72 individuals in Wexford were supported through DePaul’s Accommodation services in 2022

72 individuals in Wexford were supported through DePaul’s Accommodation services in 2022.

Amidst the escalating homeless crisis the figure has been revealed as part of the charity’s annual report for 2022.

Nationally 5,808 adults and 1,647 children were supported in 2022 this includes 763 families – a 60% increase from 2021.

The report also says 14 babies were born in Depaul’s services. 202 lives were directly saved by Depaul staff through the administration of Naloxone – a medicine that rapidly reverses an opioid overdose. 1 in 4 service users reported substance use issues – highlighting the need for a radical rethink of Ireland’s national drug policy.

Depaul CEO, David Carroll said, “We are proud to have led through this turbulent year with a strong and significant response, continuing to provide solutions during this period of unprecedented housing shortages. We could not have achieved what we did without the support of the Depaul team, the volunteers and supporters. However, as we recognise our achievements, we must continue to acknowledge that addressing homelessness requires more than temporary solutions. Urgent early interventions are essential to break the cycle of dependency, especially for vulnerable individuals, preventing homelessness from becoming an intergenerational norm.

“The 2022 Annual Report detailed that 4,329 notices to quit were issued to renters by landlords in the final three months of last year. This, on top of the high numbers accessing emergency accommodation, underlined the importance of the role of housing provision in eradicating and preventing homelessness. Depaul is incredibly concerned that the lack of housing will exacerbate the homelessness crisis even further into 2024. Increased efforts and initiatives must be made to ensure that housing can be accessed by those most in need.

Speaking ahead of Budget 2024 this OctoberDepaul CEO, David Carroll stressed the significance of this year’s budget for the thousands of people living in temporary accommodation and highlighted three key areas where funding is urgently needed.“Depaul is urging the government to consider its asks in three critical key areas:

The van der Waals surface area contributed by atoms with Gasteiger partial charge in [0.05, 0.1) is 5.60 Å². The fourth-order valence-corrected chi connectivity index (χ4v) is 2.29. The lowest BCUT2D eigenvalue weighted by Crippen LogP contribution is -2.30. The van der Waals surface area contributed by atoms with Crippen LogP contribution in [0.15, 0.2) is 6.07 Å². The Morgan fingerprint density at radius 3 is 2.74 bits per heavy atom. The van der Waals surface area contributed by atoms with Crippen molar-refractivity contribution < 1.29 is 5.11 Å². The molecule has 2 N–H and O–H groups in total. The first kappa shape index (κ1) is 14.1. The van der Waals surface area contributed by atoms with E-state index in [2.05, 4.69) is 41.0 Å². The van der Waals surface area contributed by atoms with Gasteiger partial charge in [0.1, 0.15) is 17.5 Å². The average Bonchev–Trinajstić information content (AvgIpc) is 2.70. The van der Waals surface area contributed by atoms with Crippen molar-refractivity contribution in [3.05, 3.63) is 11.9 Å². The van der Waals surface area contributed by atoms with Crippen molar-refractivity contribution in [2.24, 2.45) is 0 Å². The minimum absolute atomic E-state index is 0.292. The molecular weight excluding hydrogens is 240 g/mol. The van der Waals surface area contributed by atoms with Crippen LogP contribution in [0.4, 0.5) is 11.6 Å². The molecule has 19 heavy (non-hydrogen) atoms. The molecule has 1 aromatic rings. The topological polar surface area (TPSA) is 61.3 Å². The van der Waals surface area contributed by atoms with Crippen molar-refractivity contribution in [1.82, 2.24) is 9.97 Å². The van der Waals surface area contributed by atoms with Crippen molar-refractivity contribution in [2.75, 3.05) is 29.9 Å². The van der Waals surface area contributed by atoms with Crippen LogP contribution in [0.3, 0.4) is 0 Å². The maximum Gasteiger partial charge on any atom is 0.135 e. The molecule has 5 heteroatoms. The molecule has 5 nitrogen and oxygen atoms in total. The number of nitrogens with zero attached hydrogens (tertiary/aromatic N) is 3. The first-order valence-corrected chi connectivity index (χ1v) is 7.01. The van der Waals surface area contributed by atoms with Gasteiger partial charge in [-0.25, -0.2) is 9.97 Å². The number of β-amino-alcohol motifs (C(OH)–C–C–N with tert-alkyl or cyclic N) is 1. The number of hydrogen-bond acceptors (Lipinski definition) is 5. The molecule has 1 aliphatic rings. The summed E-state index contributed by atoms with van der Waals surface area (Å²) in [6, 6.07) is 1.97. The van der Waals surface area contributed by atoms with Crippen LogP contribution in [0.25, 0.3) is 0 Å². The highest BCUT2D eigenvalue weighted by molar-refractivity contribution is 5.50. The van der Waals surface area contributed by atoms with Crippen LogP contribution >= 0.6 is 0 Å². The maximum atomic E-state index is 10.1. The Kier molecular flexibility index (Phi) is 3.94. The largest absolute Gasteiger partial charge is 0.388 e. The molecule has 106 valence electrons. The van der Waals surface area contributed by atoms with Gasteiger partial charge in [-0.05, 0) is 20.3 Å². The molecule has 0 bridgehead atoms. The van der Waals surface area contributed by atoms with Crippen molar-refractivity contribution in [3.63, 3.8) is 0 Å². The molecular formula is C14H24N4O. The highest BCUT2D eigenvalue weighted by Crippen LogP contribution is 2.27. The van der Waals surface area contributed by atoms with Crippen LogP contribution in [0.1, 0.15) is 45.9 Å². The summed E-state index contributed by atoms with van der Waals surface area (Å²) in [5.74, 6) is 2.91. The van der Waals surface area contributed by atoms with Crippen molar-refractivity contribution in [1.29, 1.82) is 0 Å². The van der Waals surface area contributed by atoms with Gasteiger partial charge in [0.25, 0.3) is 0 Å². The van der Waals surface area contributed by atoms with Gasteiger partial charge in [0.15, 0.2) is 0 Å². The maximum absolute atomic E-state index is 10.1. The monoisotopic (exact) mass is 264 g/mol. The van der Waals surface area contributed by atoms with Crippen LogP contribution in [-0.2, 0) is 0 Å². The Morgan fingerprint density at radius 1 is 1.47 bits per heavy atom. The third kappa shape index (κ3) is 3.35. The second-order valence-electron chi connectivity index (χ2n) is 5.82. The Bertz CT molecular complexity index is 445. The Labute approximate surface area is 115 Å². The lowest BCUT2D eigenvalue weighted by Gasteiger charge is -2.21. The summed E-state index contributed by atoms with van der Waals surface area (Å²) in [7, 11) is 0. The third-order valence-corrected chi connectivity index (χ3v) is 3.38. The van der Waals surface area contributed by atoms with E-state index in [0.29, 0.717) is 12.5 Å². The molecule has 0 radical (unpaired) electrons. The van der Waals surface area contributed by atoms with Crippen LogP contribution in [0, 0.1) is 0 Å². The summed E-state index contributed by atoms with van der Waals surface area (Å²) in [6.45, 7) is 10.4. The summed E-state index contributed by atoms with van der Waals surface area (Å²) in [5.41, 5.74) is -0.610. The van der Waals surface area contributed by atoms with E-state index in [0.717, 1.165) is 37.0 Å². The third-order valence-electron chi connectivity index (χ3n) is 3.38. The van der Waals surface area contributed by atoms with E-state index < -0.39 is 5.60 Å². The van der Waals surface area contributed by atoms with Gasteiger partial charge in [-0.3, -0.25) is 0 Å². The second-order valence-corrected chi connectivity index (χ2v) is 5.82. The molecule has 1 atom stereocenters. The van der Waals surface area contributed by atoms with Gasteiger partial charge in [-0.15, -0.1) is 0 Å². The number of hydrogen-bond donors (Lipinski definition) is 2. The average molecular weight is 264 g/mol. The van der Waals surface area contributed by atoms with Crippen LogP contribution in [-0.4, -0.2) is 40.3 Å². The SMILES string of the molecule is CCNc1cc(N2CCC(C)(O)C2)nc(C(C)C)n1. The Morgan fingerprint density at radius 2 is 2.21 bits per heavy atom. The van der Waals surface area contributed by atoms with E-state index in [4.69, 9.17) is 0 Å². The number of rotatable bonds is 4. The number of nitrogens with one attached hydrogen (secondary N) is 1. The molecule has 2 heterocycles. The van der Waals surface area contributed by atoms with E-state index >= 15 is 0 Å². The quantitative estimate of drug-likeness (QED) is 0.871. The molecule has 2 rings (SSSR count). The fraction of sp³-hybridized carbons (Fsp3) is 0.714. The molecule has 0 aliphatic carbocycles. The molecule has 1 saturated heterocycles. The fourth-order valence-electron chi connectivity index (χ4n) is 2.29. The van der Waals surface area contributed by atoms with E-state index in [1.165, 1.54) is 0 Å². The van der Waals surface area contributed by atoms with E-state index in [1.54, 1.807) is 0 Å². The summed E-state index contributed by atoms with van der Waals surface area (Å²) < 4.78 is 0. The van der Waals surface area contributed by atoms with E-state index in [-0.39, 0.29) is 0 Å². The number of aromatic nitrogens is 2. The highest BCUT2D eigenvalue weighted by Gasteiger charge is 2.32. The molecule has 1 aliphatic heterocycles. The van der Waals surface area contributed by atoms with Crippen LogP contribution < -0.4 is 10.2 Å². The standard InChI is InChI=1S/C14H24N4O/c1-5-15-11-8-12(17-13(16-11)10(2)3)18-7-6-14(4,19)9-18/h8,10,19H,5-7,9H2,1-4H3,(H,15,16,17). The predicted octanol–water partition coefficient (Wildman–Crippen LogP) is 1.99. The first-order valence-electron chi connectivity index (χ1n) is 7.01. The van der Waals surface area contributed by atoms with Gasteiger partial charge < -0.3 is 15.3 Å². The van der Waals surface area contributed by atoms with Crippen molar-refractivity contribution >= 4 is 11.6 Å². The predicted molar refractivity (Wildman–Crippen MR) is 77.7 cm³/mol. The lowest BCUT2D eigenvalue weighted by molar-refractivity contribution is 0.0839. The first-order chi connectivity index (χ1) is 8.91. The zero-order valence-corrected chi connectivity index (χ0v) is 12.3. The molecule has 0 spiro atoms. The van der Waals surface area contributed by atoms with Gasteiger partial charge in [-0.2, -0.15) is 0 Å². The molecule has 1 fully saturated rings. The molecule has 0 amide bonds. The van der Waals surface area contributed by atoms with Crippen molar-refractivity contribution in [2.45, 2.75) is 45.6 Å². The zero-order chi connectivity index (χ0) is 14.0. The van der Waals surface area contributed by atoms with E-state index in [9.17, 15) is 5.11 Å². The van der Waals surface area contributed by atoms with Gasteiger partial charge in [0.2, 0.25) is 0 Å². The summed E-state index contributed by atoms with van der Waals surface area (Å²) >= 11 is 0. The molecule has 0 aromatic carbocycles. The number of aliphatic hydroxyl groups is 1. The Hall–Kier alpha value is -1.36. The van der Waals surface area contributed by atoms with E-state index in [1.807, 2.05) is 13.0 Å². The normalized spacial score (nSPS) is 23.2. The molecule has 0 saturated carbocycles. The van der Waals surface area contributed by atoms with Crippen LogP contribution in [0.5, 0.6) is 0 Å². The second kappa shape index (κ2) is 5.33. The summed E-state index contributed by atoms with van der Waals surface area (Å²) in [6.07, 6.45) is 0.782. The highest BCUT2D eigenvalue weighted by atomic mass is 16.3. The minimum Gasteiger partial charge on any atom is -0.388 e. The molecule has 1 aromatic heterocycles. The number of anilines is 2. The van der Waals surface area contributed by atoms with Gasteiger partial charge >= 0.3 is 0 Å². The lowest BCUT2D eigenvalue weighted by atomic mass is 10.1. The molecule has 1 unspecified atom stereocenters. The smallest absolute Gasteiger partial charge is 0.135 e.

1)  Housing: Depaul is urging the government to ensure housing options for homeless individuals through a reform of landlord taxation in order to retain housing stock. This could be done by establishing a 25% flat tax rate for small landlords who offer more tenant security, providing 4% annual relief for rental properties with tenants in situ, ensuring rental market stability and increasing national Tenant in Situ guidelines to approximately 5,000 to meet demand. A complete review of Housing Assistance Payments (HAP) is needed to ensure it can support households and individuals to find and sustain accommodation, in conjunction with increasing the provision of more social homes by local authorities and approved housing bodies. While Housing for All has committed to an additional 10,000 social homes per year until 2030, it is  essential that the private rental sector functions effectively to meet the needs of families and individuals now.

2)  Recruitment & Retention Crisis: With the ongoing crisis in recruitment and retention, Depaul is urging the government to allocate adequate funding for quality services in the ongoing homelessness crisis. This can be achieved through closing the pay gap (15%) between Section 39/10 organisations and public-sector employees and by including state-funded charities in public-service pay talks and relevant forums to prevent future pay disparities.

3)  Homeless Health Budget: Healthcare for people in homelessness is an area of critical concern for Depaul and the government must allocate dedicated funds for homeless-specific health services, including physical health, mental health, and addiction support. We simply cannot ignore the inextricable link between homelessness and substance use and meaningful resources must be allocated in Budget 2024 to address the healthcare needs of people in homelessness with addiction issues. This cohort faces remarkably worse health outcomes and the mean age of death is significantly lower. Depaul is also asking the government to fund dual diagnosis treatment services for those with mental health and addiction issues and to increase treatment and support for drug addiction and overdose prevention.”

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